Garrett Swasey stood before the worshipers at Hope Chapel, the nondenominational, evangelical Colorado Springs church where he was an elder. He reminded them, in a 50-minute sermon that was by turns humorous, gentle, and earnest, that life is short and time is running out for all of us. He recalled Douglas MacArthur’s admonition that in wartime the cause of failure can usually be summarized in two words: “too late.” He urged them not to make the mistake of thinking that there will be plenty of time later to do the right thing.
"Do it today," Swasey said. "Not tomorrow; not 'let me sleep on it.' Today — before it's too late."
Twelve days later, Swasey was killed in a gunman's attack at a Colorado Springs abortion clinic. A full-time officer on the University of Colorado police force, he had rushed 10 miles to the crime scene upon hearing the first reports of an active shooting. He died while attempting to save the lives of hostages during the nearly six-hour standoff.
By all accounts, Swasey was down-to-earth, funny, and kind, a devoted family man who lived a life filled with joy and meaning. The motives of Robert Dear Jr., the gunman charged with the Planned Parenthood attack, remain far from clear. But there seems to be no doubt at all about Swasey's motivations. As a university police officer he wasn't obliged to respond to the off-campus emergency, yet he apparently never considered not responding. His profound opposition to abortion didn't deter him for an instant from putting his life on the line to protect a Planned Parenthood facility. That selfless dedication surprised no one who knew him. His one-time skating partner (Swasey had formerly been a competitive figure skater) described him as "a righteous person . . . always doing the right thing and putting others before himself."
Of how many of us would that be said?
In his final sermon, Swasey stressed the importance of resisting distraction, of staying focused on what matters most. That is easier said than done, he said, pointing ruefully to his own easily sidetracked mind.
"You've all heard me say this before — 'Give me three seconds and I'll forget the Gospel.' Right? It's like I have some kind of spiritual ADD!" Even when consciously trying to keep his attention on higher matters ("Focus on the Gospel, focus on the Gospel, focus on the Gospel"), he would find his thoughts abruptly veering in a more frivolous direction ("How the heck did Denver lose to Indy?" "Did Aqib Talib think he was in a Three Stooges movie?!")
He was preaching in a church, and his emphasis was on God and faith. But Swasey's poignant warning that we have less time than we think should give all of us pause.
"The world is too much with us," opens William Wordsworth's famous sonnet. "Late and soon/Getting and spending, we lay waste our powers." If that was true when he penned those lines more than two centuries ago, in an epoch of slow-traveling news and more restrained societal norms, how much truer is it today, when instantaneous communication and no-holds-barred jousting has turned so much of our public life into ceaseless recrimination?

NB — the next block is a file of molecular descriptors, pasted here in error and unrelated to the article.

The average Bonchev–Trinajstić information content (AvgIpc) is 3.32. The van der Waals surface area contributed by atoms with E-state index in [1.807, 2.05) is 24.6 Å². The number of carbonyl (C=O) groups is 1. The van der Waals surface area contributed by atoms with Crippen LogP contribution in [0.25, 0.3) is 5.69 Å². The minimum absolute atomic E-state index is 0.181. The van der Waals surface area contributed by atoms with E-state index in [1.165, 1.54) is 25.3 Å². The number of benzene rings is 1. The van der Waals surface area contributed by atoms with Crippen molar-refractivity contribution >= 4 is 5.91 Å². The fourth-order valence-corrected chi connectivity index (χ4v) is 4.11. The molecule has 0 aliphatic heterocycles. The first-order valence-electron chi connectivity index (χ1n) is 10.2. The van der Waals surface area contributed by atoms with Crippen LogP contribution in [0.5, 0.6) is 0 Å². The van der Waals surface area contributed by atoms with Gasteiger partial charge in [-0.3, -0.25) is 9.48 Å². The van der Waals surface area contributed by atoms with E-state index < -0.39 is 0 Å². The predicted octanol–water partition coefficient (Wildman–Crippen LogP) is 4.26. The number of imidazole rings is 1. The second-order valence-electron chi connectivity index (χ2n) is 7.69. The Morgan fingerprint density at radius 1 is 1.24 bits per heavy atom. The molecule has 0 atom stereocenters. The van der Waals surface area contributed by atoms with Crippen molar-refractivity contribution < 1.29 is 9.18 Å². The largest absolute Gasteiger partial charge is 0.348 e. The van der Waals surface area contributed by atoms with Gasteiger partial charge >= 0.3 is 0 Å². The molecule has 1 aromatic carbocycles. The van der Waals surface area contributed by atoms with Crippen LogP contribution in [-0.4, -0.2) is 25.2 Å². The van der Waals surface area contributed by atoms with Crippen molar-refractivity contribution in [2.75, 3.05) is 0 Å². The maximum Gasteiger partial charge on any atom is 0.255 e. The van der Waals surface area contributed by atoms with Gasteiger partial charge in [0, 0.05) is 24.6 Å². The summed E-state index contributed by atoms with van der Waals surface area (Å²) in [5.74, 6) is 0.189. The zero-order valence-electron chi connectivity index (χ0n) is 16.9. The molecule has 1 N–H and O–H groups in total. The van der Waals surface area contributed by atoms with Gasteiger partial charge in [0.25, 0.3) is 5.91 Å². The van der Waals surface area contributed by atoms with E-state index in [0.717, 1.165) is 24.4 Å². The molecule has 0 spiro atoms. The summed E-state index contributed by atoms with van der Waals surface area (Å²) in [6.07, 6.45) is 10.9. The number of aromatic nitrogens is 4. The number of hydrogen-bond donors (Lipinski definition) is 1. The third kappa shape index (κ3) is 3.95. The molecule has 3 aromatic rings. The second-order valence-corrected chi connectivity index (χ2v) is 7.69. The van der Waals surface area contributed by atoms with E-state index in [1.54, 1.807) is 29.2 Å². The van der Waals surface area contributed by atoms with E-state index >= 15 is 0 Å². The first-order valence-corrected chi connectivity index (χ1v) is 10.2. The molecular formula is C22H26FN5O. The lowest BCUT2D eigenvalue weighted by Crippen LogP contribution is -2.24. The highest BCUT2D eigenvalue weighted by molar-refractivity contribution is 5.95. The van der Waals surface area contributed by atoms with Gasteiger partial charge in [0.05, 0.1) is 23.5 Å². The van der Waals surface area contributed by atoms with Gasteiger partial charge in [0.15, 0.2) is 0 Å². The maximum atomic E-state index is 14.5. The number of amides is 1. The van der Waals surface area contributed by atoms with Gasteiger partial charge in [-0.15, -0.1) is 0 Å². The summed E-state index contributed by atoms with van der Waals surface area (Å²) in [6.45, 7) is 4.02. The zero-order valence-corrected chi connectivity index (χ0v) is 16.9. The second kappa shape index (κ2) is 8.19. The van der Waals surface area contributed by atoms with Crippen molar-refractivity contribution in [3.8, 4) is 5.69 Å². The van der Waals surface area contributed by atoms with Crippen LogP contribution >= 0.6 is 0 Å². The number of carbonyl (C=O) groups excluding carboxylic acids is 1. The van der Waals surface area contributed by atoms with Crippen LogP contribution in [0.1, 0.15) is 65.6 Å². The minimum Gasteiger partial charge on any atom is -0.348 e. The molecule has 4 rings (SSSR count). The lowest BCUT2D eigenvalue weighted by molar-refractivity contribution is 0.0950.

Most of us, most of the time, talk too much and listen too little. We avidly make use of technology to blast our complaints and contempt to the four corners of the Internet. Not only do we ascribe ugly intentions to those we disagree with or have been disappointed by, but we can't wait to do so openly, rushing to Facebook or Yelp or the online comment box to post a strident put-down or a nasty innuendo.
Partisan controversy and electoral skirmishing is nothing new. But in our age, when news cycles are measured not in days but in hours, political camps wage nonstop war. To score a tactical gain, anything is permitted; to generate a flattering headline, everything is rationalized; to undermine an opponent, even the most obnoxious abuse is tolerated. And those of us in the business of commenting or reporting on public affairs soak it up and slosh it forward, doing our best to feed — or perhaps to induce — an appetite for calumny that grows ever more ravenous and undiscriminating.
With all this frenzy, we lay waste our powers. And for what? If we were to die unexpectedly tomorrow, would we be remembered the way Swasey is being remembered — as one who was "always doing the right thing and putting others before himself"? Or as someone so caught up with the trees that we forgot to make time for the forest?
Personally, I am about as far from "always doing the right thing" as I can imagine. The older I get, the more insurmountable that hurdle appears. Yet I know the deadline looms.
In a 2005 commencement speech at Stanford University, Steve Jobs said that for 33 years he had looked in the mirror every morning and asked himself: "If today were the last day of my life, would I want to do what I am about to do today?" There is no greater clarifier in life, he told the graduates, than remembering that you will die.
Death is the common fate, guaranteed to all. A life well lived — a life like Garrett Swasey's — is uncommon. May he rest in peace.